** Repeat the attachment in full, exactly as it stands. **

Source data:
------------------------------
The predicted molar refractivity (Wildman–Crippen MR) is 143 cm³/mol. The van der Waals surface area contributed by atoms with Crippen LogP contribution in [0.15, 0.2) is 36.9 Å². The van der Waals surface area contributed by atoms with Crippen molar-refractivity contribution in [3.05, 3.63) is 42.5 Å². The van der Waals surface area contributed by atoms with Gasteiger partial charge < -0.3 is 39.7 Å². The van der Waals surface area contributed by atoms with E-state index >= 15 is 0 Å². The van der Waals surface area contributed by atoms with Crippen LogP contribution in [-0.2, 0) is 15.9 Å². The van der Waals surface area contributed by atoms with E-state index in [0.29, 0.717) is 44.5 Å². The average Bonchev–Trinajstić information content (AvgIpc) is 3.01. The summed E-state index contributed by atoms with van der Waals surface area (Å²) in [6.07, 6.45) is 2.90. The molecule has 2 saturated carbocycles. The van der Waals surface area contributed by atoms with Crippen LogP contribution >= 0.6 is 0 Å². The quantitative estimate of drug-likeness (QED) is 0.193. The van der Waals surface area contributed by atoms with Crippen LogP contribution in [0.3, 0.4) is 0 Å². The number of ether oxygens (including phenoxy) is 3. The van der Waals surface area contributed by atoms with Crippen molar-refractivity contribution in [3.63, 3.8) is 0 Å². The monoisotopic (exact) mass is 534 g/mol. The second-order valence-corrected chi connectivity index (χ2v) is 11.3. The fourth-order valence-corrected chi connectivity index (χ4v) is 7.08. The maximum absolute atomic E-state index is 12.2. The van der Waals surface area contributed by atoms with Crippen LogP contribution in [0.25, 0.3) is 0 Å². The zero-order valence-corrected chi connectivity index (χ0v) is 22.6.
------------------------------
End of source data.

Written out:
The predicted molar refractivity (Wildman–Crippen MR) is 143 cm³/mol. The van der Waals surface area contributed by atoms with Crippen LogP contribution in [0.15, 0.2) is 36.9 Å². The van der Waals surface area contributed by atoms with Crippen molar-refractivity contribution in [3.05, 3.63) is 42.5 Å². The van der Waals surface area contributed by atoms with Gasteiger partial charge < -0.3 is 39.7 Å². The van der Waals surface area contributed by atoms with E-state index >= 15 is 0 Å². The van der Waals surface area contributed by atoms with Crippen LogP contribution in [-0.2, 0) is 15.9 Å². The van der Waals surface area contributed by atoms with E-state index in [0.29, 0.717) is 44.5 Å². The average Bonchev–Trinajstić information content (AvgIpc) is 3.01. The summed E-state index contributed by atoms with van der Waals surface area (Å²) in [6.07, 6.45) is 2.90. The molecule has 2 saturated carbocycles. The van der Waals surface area contributed by atoms with Crippen LogP contribution >= 0.6 is 0 Å². The quantitative estimate of drug-likeness (QED) is 0.193. The van der Waals surface area contributed by atoms with Crippen LogP contribution in [0.3, 0.4) is 0 Å². The number of ether oxygens (including phenoxy) is 3. The van der Waals surface area contributed by atoms with Crippen molar-refractivity contribution in [3.63, 3.8) is 0 Å². The monoisotopic (exact) mass is 534 g/mol. The second-order valence-corrected chi connectivity index (χ2v) is 11.3. The fourth-order valence-corrected chi connectivity index (χ4v) is 7.08. The maximum absolute atomic E-state index is 12.2. The van der Waals surface area contributed by atoms with Crippen LogP contribution in [0.25, 0.3) is 0 Å². The zero-order valence-corrected chi connectivity index (χ0v) is 22.6.